Croatia's Foreign Entrepreneurs: Michael, from USA to Zagreb

By 13 February 2018

February 13, 2018 - Continuing our look at the foreign entrepreneurs trying to make it in Croatia, meet Michael, who swapped the United States for Zagreb.

1. First and foremost, why Croatia?

A few years ago I sold most of my things and started travelling around the world. While that was great for a while, I missed community and stability. I wanted to pick somewhere in Europe that had good infrastructure, spoke reasonably good English, and was affordable.

My ancestors are from Croatia, so I picked Zagreb!


INTRO YOUR BUSINESS, what is it you do?

I am a leadership speaker, author and trainer. My business is worldwide; I speak / train in person (so I travel to the location to do that), people purchase my books on Amazon or read an article on, or they access my online courses. So I don’t really do business in Croatia, though I am working with local resources to support my business; things like web design, social media, and digital marketing. If all goes well, I will build a full-time team here.

I’ve just applied for my Temporary Stay permit.

2. Tell us about some of the differences of your expectations of running a business in Croatia and the reality.

As for people who I work with to support my businesses, I find the people are quite eager with good skills, especially the younger generation. They have a great energy and desire to succeed; and are of course good value for money. I search until I can find ones that are coachable, and I work with them to develop soft skills (listening, setting clear deadlines, etc.)


3. What (if any) bureaucratical issues have you encountered and how did you overcome them (i.e. any advice to the would-be entrepreneur?)

Every country has bureaucracy (and taxes) and Croatia is no different. While some things may be marginally more difficult or expensive, there are normally ways to make things work for you.

4. How is your product or business perceived in the Croatian market?

I’ve done some leadership training with great success here locally, though right now some of the people in charge aren’t open to developing themselves further as leaders. They may think that it’s a sign of weakness.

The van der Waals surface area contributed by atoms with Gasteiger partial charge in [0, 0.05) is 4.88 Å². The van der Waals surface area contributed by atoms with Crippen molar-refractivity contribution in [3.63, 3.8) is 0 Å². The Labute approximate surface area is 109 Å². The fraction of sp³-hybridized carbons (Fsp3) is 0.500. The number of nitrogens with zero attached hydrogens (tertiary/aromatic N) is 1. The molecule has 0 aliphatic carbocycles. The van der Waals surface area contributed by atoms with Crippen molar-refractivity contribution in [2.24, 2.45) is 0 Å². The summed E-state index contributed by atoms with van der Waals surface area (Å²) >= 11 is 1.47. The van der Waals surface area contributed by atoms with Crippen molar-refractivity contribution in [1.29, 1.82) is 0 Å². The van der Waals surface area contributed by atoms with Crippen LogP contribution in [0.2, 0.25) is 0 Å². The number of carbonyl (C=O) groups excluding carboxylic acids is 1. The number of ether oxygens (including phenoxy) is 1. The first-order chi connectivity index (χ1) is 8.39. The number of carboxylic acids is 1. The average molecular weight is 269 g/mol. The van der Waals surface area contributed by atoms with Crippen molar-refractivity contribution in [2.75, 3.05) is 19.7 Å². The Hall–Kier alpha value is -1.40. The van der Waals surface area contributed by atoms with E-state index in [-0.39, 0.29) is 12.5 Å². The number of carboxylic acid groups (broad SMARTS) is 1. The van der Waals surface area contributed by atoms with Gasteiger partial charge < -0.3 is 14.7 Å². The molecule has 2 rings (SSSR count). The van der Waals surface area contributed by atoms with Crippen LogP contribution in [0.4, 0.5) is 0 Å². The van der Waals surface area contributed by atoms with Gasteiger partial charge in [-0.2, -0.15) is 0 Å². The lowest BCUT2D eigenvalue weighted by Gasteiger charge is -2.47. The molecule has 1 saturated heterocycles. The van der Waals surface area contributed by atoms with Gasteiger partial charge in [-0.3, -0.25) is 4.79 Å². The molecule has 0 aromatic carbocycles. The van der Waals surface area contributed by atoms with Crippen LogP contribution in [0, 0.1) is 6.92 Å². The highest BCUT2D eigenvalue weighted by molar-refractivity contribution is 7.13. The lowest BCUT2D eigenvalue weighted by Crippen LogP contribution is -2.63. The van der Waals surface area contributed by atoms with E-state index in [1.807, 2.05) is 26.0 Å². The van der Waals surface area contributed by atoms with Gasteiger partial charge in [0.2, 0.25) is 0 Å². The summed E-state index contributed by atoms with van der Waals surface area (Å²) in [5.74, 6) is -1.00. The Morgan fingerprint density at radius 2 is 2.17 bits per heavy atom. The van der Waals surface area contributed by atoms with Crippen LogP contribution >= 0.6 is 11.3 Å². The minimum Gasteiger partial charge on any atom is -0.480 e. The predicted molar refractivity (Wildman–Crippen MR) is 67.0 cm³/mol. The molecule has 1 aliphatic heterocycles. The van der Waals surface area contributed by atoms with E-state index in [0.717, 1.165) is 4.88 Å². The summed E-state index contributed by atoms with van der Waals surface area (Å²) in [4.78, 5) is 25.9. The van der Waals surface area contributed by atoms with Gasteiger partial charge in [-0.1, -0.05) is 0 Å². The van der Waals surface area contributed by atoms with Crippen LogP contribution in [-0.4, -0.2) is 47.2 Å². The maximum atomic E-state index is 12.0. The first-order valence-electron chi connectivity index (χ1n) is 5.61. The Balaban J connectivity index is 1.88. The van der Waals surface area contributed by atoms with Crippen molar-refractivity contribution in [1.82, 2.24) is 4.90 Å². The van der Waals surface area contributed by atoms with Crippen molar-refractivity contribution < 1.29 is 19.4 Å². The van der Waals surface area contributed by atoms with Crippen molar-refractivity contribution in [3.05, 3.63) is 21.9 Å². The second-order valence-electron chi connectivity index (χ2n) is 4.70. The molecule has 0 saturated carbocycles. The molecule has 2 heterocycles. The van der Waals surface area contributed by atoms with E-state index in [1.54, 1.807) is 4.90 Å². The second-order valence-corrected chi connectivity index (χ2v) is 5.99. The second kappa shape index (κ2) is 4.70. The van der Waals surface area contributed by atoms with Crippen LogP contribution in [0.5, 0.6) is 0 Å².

However, the ones that are courageous enough to want to improve themselves really see a huge jump in their effectiveness. Especially since many of the current leadership is very top-down and authoritarian, which comes from a place of fear and control on their part, and is shown to be a non-effective way of long-term leadership. This is of course natural remnants of the old system.

5. What were the opinions of your friends and community, were they supportive of your idea, or…?

I’m currently working out of Hub385 which has been a great place to connect with other forward-thinking people in the community.


6. What are some of the greatest challenges you have faced in business in Croatia?

Overall people are very friendly and very hospitable. It’s really an amazing place with even more amazing potential.

There’s an underlying negativity and sense of victimhood that can be difficult. I’ve worked to surround myself with other positive people which has been amazing. 

7. If you knew then, what you know now, would you have come?

Yes absolutely.

8. What are 3 things you love about Croatia?

The people, the beauty, and I love the layout of Zagreb. To me it’s a very warm city that’s great to walk around in.

9. What are 3 things you would like to see improved in the business climate in Croatia?

Less taxes on employees; less corruption; better attitude of public servants. 

10. How is it working with Croatians in terms of a business mentality?

Again, the old system (communism / heavy socialism) is working its way out, though it just takes time. I figure it’s up to me to choose who to do business with, so I look for other people with my same mindset.

11. Advice for foreign entrepreneurs thinking of coming to Croatia?

There’s great skills here, it’s a great city and a great country. As with anything else, go in strategically. Figure out what you need and put a plan in to get it done. Doing things without a well-researched and thought out plan, just like anywhere else, will most likely end up in disappointment.

You can learn more about Michael on

Are you a foreign entrepreneur in Croatia who would like to be featured in this series? If so, then please contact us at This email address is being protected from spambots. You need JavaScript enabled to view it.